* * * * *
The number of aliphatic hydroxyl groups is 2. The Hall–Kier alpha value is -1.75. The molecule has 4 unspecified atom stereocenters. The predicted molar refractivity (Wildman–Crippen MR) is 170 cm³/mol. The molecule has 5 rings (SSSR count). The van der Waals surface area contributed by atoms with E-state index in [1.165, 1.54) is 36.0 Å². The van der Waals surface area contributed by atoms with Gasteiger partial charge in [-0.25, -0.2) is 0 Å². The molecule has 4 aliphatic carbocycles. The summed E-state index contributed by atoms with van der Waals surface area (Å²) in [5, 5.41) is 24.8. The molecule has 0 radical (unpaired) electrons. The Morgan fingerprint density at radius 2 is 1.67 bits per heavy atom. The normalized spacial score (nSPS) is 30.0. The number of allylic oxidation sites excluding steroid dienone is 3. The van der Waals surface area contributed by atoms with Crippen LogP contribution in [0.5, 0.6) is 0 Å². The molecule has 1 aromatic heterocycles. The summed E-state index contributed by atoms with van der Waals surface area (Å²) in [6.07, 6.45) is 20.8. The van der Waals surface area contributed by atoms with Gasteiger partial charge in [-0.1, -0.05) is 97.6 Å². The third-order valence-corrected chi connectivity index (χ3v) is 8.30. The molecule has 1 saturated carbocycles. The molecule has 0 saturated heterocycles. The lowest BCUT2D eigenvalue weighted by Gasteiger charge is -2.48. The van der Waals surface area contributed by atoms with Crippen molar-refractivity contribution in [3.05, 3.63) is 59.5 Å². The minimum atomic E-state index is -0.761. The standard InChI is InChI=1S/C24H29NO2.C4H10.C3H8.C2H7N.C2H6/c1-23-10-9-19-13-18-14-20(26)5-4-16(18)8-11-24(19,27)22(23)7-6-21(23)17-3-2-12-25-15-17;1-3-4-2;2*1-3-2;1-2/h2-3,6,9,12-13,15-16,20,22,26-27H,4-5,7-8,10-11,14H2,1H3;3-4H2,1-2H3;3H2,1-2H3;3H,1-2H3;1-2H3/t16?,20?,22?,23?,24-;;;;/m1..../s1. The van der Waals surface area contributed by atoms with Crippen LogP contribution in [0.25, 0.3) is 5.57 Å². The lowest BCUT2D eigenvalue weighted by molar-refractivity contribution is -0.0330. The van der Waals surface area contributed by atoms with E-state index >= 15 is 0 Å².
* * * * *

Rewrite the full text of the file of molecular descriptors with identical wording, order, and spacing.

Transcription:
The number of aliphatic hydroxyl groups is 2. The Hall–Kier alpha value is -1.75. The molecule has 4 unspecified atom stereocenters. The predicted molar refractivity (Wildman–Crippen MR) is 170 cm³/mol. The molecule has 5 rings (SSSR count). The van der Waals surface area contributed by atoms with E-state index in [1.165, 1.54) is 36.0 Å². The van der Waals surface area contributed by atoms with Gasteiger partial charge in [-0.25, -0.2) is 0 Å². The molecule has 4 aliphatic carbocycles. The summed E-state index contributed by atoms with van der Waals surface area (Å²) in [5, 5.41) is 24.8. The molecule has 0 radical (unpaired) electrons. The Morgan fingerprint density at radius 2 is 1.67 bits per heavy atom. The normalized spacial score (nSPS) is 30.0. The number of allylic oxidation sites excluding steroid dienone is 3. The van der Waals surface area contributed by atoms with Crippen LogP contribution in [0.5, 0.6) is 0 Å². The molecule has 1 aromatic heterocycles. The summed E-state index contributed by atoms with van der Waals surface area (Å²) in [6.07, 6.45) is 20.8. The van der Waals surface area contributed by atoms with Gasteiger partial charge in [-0.1, -0.05) is 97.6 Å². The third-order valence-corrected chi connectivity index (χ3v) is 8.30. The molecule has 1 saturated carbocycles. The molecule has 0 saturated heterocycles. The lowest BCUT2D eigenvalue weighted by Gasteiger charge is -2.48. The van der Waals surface area contributed by atoms with Crippen molar-refractivity contribution in [3.05, 3.63) is 59.5 Å². The minimum atomic E-state index is -0.761. The standard InChI is InChI=1S/C24H29NO2.C4H10.C3H8.C2H7N.C2H6/c1-23-10-9-19-13-18-14-20(26)5-4-16(18)8-11-24(19,27)22(23)7-6-21(23)17-3-2-12-25-15-17;1-3-4-2;2*1-3-2;1-2/h2-3,6,9,12-13,15-16,20,22,26-27H,4-5,7-8,10-11,14H2,1H3;3-4H2,1-2H3;3H2,1-2H3;3H,1-2H3;1-2H3/t16?,20?,22?,23?,24-;;;;/m1..../s1. The van der Waals surface area contributed by atoms with Crippen LogP contribution in [0.25, 0.3) is 5.57 Å². The lowest BCUT2D eigenvalue weighted by molar-refractivity contribution is -0.0330. The van der Waals surface area contributed by atoms with E-state index >= 15 is 0 Å².